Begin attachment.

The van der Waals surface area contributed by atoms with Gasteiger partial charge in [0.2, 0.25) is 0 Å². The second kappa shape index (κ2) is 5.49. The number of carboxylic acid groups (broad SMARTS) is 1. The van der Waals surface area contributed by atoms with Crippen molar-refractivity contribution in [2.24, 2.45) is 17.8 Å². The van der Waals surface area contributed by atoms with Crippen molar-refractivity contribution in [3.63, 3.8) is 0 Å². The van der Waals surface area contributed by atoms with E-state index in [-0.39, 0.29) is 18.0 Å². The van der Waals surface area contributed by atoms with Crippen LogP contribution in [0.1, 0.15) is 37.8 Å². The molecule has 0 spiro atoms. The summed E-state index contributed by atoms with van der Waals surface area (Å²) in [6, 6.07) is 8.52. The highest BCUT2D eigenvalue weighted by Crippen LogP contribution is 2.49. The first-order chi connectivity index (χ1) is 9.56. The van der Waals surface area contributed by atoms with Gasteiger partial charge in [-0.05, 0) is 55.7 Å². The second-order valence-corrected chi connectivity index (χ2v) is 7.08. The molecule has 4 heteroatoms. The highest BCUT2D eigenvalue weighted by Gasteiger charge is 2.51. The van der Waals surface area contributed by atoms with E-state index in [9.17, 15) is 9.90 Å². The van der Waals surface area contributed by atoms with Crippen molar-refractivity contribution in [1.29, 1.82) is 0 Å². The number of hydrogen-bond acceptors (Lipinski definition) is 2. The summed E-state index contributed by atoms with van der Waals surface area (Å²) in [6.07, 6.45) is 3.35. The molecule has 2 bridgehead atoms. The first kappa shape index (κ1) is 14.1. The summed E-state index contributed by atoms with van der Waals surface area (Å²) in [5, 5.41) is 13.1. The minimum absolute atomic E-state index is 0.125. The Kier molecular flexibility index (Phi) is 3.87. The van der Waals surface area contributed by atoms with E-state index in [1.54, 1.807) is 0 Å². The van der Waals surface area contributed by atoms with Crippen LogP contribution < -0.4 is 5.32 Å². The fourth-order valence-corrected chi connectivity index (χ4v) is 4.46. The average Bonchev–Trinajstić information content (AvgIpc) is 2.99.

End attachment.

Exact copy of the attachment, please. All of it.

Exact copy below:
The van der Waals surface area contributed by atoms with Gasteiger partial charge in [0.2, 0.25) is 0 Å². The second kappa shape index (κ2) is 5.49. The number of carboxylic acid groups (broad SMARTS) is 1. The van der Waals surface area contributed by atoms with Crippen molar-refractivity contribution in [2.24, 2.45) is 17.8 Å². The van der Waals surface area contributed by atoms with Crippen molar-refractivity contribution in [3.63, 3.8) is 0 Å². The van der Waals surface area contributed by atoms with E-state index in [-0.39, 0.29) is 18.0 Å². The van der Waals surface area contributed by atoms with Crippen LogP contribution in [0.1, 0.15) is 37.8 Å². The molecule has 0 spiro atoms. The summed E-state index contributed by atoms with van der Waals surface area (Å²) in [6, 6.07) is 8.52. The highest BCUT2D eigenvalue weighted by Crippen LogP contribution is 2.49. The first-order chi connectivity index (χ1) is 9.56. The van der Waals surface area contributed by atoms with Gasteiger partial charge in [-0.05, 0) is 55.7 Å². The second-order valence-corrected chi connectivity index (χ2v) is 7.08. The molecule has 4 heteroatoms. The highest BCUT2D eigenvalue weighted by Gasteiger charge is 2.51. The van der Waals surface area contributed by atoms with E-state index in [9.17, 15) is 9.90 Å². The van der Waals surface area contributed by atoms with Crippen molar-refractivity contribution in [1.29, 1.82) is 0 Å². The number of hydrogen-bond acceptors (Lipinski definition) is 2. The summed E-state index contributed by atoms with van der Waals surface area (Å²) in [6.07, 6.45) is 3.35. The molecule has 2 bridgehead atoms. The first kappa shape index (κ1) is 14.1. The summed E-state index contributed by atoms with van der Waals surface area (Å²) in [5, 5.41) is 13.1. The minimum absolute atomic E-state index is 0.125. The Kier molecular flexibility index (Phi) is 3.87. The van der Waals surface area contributed by atoms with E-state index in [1.54, 1.807) is 0 Å². The van der Waals surface area contributed by atoms with Crippen LogP contribution < -0.4 is 5.32 Å². The fourth-order valence-corrected chi connectivity index (χ4v) is 4.46. The average Bonchev–Trinajstić information content (AvgIpc) is 2.99.